While Silicon Valley platforms were once praised for advancing free speech and expression around the world, over the past few years, Facebook and WhatsApp have been accused of allowing bad actors to influence elections and even trigger riots against vulnerable groups.
This election, Facebook has embarked on a publicity blitz to highlight its many efforts to ensure its platforms are not used to unduly sway the election.
Yet platforms like Sarv make a mockery of WhatsApp’s recent attempts to curb viral messaging by restricting the number of times a message can be forwarded, and blocking abusive accounts.
“So our numbers get blocked from time to time but we have backups, and you can be sure your messages will get through,” the Sarv employee said.
Meanwhile Indian political parties — and the ruling BJP in particular — aren’t particularly interested in curbing fake news when it can be harnessed to their own ends. Earlier this month, HuffPost India revealed how the BJP has set up its own secretive political consultancy to spread fake news by operating networks of fake Facebook accounts.
How Sarv Works
According to a current Sarv employee, the company maintains a huge cache of mobile SIM cards and sends the messages through multiple registered numbers.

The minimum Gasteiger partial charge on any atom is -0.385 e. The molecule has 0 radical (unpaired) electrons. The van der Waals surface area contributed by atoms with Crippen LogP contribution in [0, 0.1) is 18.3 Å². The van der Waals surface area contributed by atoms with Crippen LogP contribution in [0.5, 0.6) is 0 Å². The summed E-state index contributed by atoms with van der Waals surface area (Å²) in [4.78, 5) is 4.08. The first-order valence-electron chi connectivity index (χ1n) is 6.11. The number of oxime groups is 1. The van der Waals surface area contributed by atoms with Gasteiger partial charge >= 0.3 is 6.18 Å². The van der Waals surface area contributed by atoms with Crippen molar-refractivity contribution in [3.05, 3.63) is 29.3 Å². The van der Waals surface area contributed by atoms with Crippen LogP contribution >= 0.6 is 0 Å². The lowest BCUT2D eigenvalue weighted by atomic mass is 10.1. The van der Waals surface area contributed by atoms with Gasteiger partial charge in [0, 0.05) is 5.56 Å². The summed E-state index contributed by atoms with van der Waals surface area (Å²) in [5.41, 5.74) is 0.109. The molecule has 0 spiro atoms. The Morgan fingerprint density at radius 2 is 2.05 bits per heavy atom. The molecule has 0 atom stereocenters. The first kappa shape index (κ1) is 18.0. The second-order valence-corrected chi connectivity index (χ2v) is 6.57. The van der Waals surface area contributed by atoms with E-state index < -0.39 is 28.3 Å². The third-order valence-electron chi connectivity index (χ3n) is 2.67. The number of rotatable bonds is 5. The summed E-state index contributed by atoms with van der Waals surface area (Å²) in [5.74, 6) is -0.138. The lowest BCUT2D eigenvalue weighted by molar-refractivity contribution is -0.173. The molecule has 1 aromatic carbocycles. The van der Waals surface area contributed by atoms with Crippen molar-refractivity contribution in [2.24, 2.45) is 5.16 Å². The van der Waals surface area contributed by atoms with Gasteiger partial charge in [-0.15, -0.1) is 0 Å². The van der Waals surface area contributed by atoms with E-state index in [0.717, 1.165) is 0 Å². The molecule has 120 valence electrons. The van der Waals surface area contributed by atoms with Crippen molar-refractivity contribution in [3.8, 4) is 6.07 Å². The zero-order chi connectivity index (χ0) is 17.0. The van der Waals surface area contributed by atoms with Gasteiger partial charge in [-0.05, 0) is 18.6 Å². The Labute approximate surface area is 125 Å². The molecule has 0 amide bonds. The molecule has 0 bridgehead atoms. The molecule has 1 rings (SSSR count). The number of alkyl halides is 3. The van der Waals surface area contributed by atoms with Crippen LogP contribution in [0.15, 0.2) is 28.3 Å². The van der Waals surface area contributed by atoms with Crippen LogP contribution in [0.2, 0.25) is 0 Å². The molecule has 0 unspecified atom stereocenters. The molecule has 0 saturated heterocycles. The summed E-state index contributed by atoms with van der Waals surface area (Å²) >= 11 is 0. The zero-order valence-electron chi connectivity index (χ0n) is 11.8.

As WhatsApp restricts the number of participants per group, each number is used to set up multiple groups, according to screenshots shared with HuffPost India. He also claimed that it has systems in place to beat WhatsApp’s automated checks (mostly).
A useful set of dashboards helps users keep track of all the phone numbers associated with a particular campaign, the number of WhatsApp groups each of these phone numbers is part of, and the number of messages sent, received, and read by group numbers.
The dashboards also track the number of replies to their messages, giving a sense of engagement levels within each group. The messages can be sent out on an automated schedule, to make the messaging service more efficient.
For the BJP’s Gujarat campaign for instance, Sarv created multiple WhatsApp groups for each constituency, and then created special campaigns to deliver tens of thousands of WhatsApp messages across thousands of WhatsApp groups on December 13, 2017 — one day before the final day of polling.
“Too many messages with the same content all over India is bad,” the Sarv employee said. “You need to customise your message for different groups, to do it without any problems.” The billed cost per message, the employee said, was about 18 paise (a quarter of a US cent).
It’s important to point out that Sarv isn’t the only company offering Whatsapp-based bulk-messaging, and the BJP isn’t the only client. Most political parties today, and many private companies use the service, while media houses have been exploring ways to connect with their readers over WhatsApp — which is itself rolling out “business accounts”.